The Wan-li emperor was followed by the T'ien-ch'i emperor (1621-1627) who spent all day playing with carpentry. Content to allow the young man to play away, the eunuchs effectively ran the government for their own profit. By the time the Ch'ung-chen emperor (1628-1644) took over, the government had been decimated by the eunuchs. Ch'ung-chen was determined to avoid any more problems by running the government all by himself; both Chinese and European historians have been both fascinated and perplexed by this nearly insane decision. During his seventeen year reign, the Ch'ung-chen emperor appointed more than fifty Grand Secretaries.

Rebellion

   The political decline of the Ming dynasty began as early as the fifteenth century, but rebellions did not break out in the empire until the seventeenth century. Largely to pay for extravagances at court and military expeditions against the Mongols and ever-increasingly aggressive Manchus, the imperial government exacted increasingly burdensome taxes on the common people. As these taxes inspired rebellion, the quelling of these rebellions by military force required more taxes; seeing the rebellions in China, the Manchus pressed their advantage—in order to check the Manchus, the imperial government had to—you guessed it—raise more taxes. It was a treadmill the waning dynasty could not get off. Despite this, the constant rebellions and fighting against the Manchus depleted the resources of the Ming so that by 1643 there was no money anywhere: all the treasuries in the country were bare.

The Manchus

   The greatest threat to the Ming, however, were the Manchus in the north. The Manchus were a stock of the Jurched tribe who lived in Manchuria. In the twelfth century, they founded a dynasty in Manchuria called the Chin ("Gold") dynasty; they were conquered a century later by the Mongols but became semi-independent during the Ming.

   Led by the dynamic and brilliant leader, Nurhaci (1559-1626), the Jurched slowly became consolidated through a series of raids into a single political unit. In 1607, he had become so powerful in the north that the Mongols gave him the title, Kundulen Han, or "Respected Emperor." In 1616, with the Jurched tribes consolidated under his rule, he declared a new state, the Chin, to have been established with himself as emperor. He claimed the Mandate of Heaven and set his sights on the whole of China, but died in 1626.

   He was succeeded by Abahai (1592-1643), his second son, who first attacked Korea and then marched on China. After looting Beijing, Abahai set up a civil administration modelled after that of China; this administration, however, was slightly different from the Chinese model. Each ministry (or board) was not administered by a president and vice-president, but rather by a Manchurian prince. Beneath Manchurian prince were five assistants of which at least one was Mongol and one was Chinese. This, called by historians the Manchu-Mongol-Chinese rule, became the model for Ch'ing government until 1911.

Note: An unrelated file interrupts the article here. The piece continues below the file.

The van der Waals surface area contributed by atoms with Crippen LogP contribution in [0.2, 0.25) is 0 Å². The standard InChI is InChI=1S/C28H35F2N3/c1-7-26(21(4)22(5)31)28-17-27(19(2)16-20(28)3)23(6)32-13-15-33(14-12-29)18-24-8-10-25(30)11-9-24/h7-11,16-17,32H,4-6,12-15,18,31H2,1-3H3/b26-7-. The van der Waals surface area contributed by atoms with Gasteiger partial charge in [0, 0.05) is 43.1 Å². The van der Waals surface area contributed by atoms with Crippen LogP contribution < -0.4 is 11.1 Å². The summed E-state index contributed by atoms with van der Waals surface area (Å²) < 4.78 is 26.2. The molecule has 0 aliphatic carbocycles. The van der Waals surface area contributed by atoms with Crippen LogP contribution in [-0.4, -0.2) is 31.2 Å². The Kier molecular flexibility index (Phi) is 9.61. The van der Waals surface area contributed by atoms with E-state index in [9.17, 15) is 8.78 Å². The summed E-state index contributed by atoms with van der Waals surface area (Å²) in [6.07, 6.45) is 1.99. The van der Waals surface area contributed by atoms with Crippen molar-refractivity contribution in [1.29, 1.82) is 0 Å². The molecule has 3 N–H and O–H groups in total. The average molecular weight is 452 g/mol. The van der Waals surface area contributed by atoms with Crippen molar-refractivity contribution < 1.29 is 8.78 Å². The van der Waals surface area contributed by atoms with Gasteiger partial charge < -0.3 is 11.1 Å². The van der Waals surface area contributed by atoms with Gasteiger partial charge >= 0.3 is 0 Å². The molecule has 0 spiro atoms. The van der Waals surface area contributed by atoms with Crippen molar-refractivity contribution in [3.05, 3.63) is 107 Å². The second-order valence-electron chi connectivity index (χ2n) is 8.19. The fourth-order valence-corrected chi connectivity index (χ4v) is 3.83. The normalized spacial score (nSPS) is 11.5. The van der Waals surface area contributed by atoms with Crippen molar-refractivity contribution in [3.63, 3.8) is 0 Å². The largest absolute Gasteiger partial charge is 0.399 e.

Abahai also renamed his people, "Manchu," rather than "Jurched," and renamed the dynasty from "Chin," which had bad connotations in China, to "Ch'ing," meaning "Pure." When Abahai died in 1643, the crown fell to his son, Fu-lin, who was only six years old. The government, then, fell into the hands of the regents, Jirgalang and Dorgan.

   In the late 1630's, Abahai attacked North China; by this time, China wsa falling apart with rebellion. The major rebel leader was Li Tzu-ch'eng (1605-1645); he attacked Beijing in late April of 1644. Without much resistance, he entered the city on April 25 and the last Ming emperor, the Ch'ung-chen emperor, hanged himself. The glorious Ming dynasty, so promising at its start, died on that afternoon.

   Dorgan, meanwhile, proceeded towards Peking at the head of an army, presumably to aid the Ming. Li burned part of the forbidden city down and fled. Dorgan made a big show of burying the Ch'ung-chen emperor, but his real scheme was to place Fu-lin on the throne of China. Li was eventually hunted down and killed in 1645, but before then, Dorgan placed Fu-lin on the throne. Thus began the last imperial dynasty in Chinese history: the Ch'ing or Manchu dynasty.

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1997, Richard Hooker
Updated 3-2-97